What: All Issues : War & Peace : Intelligence Agencies' Oversight : S 2248. (Revisions to foreign intelligence surveillance law) Feingold of Wisconsin amendment that would prevent wiretaps on foreigners done to target a U.S. citizen/On agreeing to the amendment (2008 senate Roll Call 12)
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S 2248. (Revisions to foreign intelligence surveillance law) Feingold of Wisconsin amendment that would prevent wiretaps on foreigners done to target a U.S. citizen/On agreeing to the amendment
senate Roll Call 12     Feb 07, 2008
Progressive Position:
Yea
Progressive Result:
Loss

This vote was on an amendment by Russ Feingold, D-Wis., that would prohibit the government from wiretapping a foreigner's phone if the purpose of the surveillance was to target an individual in the United States (sometimes called "reverse targeting"). The laws governing surveillance typically make it more difficult to wiretap an American on American soil than wiretapping someone in a foreign country. It was one of several amendments Feingold offered seeking to erect legal or procedural hurdles intended to protect innocent Americans from having their communications monitored as part of the government's efforts to track international terrorists.

The amendment was offered to a bill that makes revisions to electronic surveillance laws, including controversial provisions that would allow U.S. intelligence agencies to listen in on phone conversations of foreign targets even if they were communicating with someone in the United States. The bill also would grant retroactive legal immunity from prosecution to telecommunications companies that shared customers' private telephone records with the government.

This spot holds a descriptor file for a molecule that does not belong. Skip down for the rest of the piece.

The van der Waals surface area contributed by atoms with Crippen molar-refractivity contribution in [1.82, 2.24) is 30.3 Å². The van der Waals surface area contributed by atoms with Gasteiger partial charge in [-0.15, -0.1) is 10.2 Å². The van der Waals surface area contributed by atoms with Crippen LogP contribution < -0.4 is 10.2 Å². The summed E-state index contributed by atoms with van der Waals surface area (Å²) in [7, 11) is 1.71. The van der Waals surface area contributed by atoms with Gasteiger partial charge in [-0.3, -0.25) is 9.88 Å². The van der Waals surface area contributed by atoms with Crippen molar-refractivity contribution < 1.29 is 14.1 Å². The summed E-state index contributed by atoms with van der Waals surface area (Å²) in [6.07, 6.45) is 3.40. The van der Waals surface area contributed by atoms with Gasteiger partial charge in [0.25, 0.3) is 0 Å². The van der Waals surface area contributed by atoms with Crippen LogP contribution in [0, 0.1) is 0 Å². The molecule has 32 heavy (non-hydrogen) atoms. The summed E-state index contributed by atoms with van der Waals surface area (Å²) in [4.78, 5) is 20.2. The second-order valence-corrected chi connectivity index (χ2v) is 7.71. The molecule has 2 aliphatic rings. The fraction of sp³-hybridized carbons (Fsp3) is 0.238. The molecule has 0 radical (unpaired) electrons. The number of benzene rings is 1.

The amendment, Feingold said, "simply ensures that the new authorities contained in this bill are not used to engage in what is known as reverse targeting of Americans here at home." Feingold said his amendment would ensure that the government does not try to skirt laws requiring court orders to wiretap Americans on American soil "by using these new authorities to wiretap someone overseas, when what the Government is trying to do and is interested in is the American with whom that foreign person is communicating." He said though the underlying bill has some language addressing this practice, it is "so weak as to be meaningless."

Christopher Bond, R-Mo., said the underlying bill already contains a prohibition against reverse targeting. He said that Feingold's amendment would replace the simple language in the bill with language that would "make analysts engage in mental gymnastics, trying to figure out if ‘a significant purpose' is to target someone inside the United States. The adoption of this amendment is seriously detrimental to the operation of our analysts and the DNI and the Attorney General would recommend a veto if it is adopted."

The issue of warrantless wiretaps came to a head in 2005 when a series of news reports revealed that the administration had used an executive order to circumvent the court system and collect information about Americans, without a warrant, by petitioning telecommunications providers for phone records and more. It resulted in a firestorm of controversy over balancing the government's need to collect time-sensitive intelligence information from terrorist targets, and the public's right to privacy and due process.

The Senate rejected the amendment by a vote of 38-57. Every Republican present voted against the amendment. Of Democrats present, all but 8 voted for the amendment. (All of the most progressive senators voted yes.) Thus, the measure went forward without language that would have prohibited wiretapping a foreigner if the purpose was to target an American.

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